Female participation in corporate boardrooms is improving, albeit slowly. However, the absence of women on corporate boards and in other high-level positions could signal a weaker business outlook for many companies.
Diversity in its many forms helps foster better decision making within organizations. Having too many of the same types of people gathered in groups to make decisions can easily result in groupthink, which can endanger a robust business process. (In other words, just say no to the yes-men.)
A 2009 survey conducted by Catalyst, a nonprofit advocate for females in the workplace, showed that between 2005 and 2009, Fortune 500 companies with three or more female directors outperformed firms with fewer women on their boards; the average return on equity was in fact 43% better.
Regardless, many corporations and their shareholders haven't quite gotten the message that this isn't just about fairness; it makes real business sense.
GMI Ratings' Nathaniel Flannery recently called out 10 global companies with zero women on their boards. Big names included Under Armour
Furthermore, there's something ridiculous about companies that appeal strongly to female demographics lacking female perspective on their boards. Last year, companies with major female demographics, like Zale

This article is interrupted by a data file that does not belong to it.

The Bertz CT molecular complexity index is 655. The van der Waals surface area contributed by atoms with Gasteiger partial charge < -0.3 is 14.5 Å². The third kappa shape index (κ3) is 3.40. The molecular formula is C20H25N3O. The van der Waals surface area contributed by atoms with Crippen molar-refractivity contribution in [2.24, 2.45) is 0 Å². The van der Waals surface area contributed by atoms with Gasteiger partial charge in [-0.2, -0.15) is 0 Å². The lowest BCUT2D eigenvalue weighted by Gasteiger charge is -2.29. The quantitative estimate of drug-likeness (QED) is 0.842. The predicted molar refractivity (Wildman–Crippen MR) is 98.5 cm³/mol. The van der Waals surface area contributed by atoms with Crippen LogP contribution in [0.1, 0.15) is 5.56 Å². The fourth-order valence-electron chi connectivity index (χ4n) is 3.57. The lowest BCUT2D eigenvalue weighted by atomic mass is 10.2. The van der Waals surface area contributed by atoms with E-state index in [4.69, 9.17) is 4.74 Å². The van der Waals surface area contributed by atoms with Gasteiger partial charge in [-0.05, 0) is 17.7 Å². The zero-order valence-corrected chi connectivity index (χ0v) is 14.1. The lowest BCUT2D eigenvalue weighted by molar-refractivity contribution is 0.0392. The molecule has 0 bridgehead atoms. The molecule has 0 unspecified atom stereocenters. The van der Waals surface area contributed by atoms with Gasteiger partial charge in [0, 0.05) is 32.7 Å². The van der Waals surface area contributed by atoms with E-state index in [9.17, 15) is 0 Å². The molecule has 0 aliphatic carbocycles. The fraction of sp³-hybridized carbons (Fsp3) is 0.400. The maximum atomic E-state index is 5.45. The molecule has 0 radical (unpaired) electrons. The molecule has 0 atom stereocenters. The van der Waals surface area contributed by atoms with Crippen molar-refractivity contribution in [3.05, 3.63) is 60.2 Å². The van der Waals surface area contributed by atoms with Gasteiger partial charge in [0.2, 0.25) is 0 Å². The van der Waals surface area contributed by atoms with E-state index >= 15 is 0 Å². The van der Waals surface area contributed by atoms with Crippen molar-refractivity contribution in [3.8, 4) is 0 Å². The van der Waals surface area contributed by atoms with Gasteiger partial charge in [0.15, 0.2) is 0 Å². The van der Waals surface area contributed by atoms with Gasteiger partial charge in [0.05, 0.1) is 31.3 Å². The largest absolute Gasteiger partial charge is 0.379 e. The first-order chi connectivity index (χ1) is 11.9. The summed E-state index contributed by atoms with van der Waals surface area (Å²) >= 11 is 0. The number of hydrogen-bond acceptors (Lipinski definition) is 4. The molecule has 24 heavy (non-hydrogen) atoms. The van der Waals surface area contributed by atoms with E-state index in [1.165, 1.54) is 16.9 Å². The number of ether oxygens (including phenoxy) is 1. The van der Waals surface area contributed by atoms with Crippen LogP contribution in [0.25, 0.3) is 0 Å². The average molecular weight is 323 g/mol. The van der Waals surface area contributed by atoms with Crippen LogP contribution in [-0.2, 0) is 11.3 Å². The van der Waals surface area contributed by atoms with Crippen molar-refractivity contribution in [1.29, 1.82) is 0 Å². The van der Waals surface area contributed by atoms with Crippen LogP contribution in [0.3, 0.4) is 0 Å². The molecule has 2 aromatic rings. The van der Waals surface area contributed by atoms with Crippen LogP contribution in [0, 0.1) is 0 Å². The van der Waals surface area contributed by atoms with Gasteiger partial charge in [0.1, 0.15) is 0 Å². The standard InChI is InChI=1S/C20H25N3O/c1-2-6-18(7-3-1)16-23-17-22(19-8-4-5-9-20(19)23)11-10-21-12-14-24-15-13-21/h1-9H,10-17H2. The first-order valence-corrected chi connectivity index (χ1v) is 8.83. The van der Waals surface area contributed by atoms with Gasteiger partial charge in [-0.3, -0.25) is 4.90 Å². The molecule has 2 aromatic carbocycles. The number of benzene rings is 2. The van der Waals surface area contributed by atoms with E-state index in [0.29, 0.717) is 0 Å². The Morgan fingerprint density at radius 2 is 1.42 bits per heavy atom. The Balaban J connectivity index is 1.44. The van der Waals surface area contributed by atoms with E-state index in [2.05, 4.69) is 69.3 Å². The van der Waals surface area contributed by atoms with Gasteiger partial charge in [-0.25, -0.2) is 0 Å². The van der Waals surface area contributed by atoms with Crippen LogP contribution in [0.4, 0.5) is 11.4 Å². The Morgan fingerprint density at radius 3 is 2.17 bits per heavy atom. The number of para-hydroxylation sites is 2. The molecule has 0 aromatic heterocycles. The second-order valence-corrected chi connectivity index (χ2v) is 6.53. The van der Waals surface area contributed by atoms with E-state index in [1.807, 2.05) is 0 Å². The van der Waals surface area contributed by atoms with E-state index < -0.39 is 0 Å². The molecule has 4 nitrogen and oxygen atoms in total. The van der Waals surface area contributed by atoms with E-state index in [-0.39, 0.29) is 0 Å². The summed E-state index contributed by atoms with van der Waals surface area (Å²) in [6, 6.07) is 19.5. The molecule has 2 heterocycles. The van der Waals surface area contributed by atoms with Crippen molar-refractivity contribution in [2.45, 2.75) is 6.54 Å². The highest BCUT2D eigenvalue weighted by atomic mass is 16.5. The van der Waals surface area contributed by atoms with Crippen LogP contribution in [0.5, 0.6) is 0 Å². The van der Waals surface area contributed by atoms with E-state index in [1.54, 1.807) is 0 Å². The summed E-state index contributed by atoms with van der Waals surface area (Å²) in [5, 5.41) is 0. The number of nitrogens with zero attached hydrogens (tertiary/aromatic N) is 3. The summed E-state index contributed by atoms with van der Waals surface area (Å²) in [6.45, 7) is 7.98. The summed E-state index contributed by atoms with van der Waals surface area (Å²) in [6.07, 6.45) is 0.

You'd think a young social media company wouldn't be backward and antisocial, but think again. Plentiful red flags wave around Facebook's IPO, and one of them is the lack of women on its board of directors. This comes across as weirdly anachronistic for such a young company. It also seems odd because Facebook Chief Operating Officer Sheryl Sandberg has an extremely impressive resume and is far more seasoned than youthful CEO Mark Zuckerberg. In the demographic sense, 58% of Facebook users are female. Um, hello?
Studies also show that women tend to be less likely to take dangerous risks or be overconfident. They're also more patient and less layoff-happy than their male coworkers. Layoffs are the perfect example of our current problem with short-term mentality. Over the long haul, cultures that too easily cut workforces can ruin your investing future.
In other words, female progress in corporate America's boardrooms isn't just a social or political "thing" -- it should result in more stable, dependable profits and stronger companies over the very long haul. When companies lack the valuable asset of female participation in boards and other leadership roles, they could become the most lackluster components of your portfolio.
Alyce Lomax owns shares of Urban Outfitters. The Motley Fool owns shares of Under Armour. Motley Fool newsletter services have recommended buying shares of Under Armour. Try any of our Foolish newsletter services free for 30 days. We Fools may not all hold the same opinions, but we all believe that considering a diverse range of insights makes us better investors. The Motley Fool has a disclosure policy.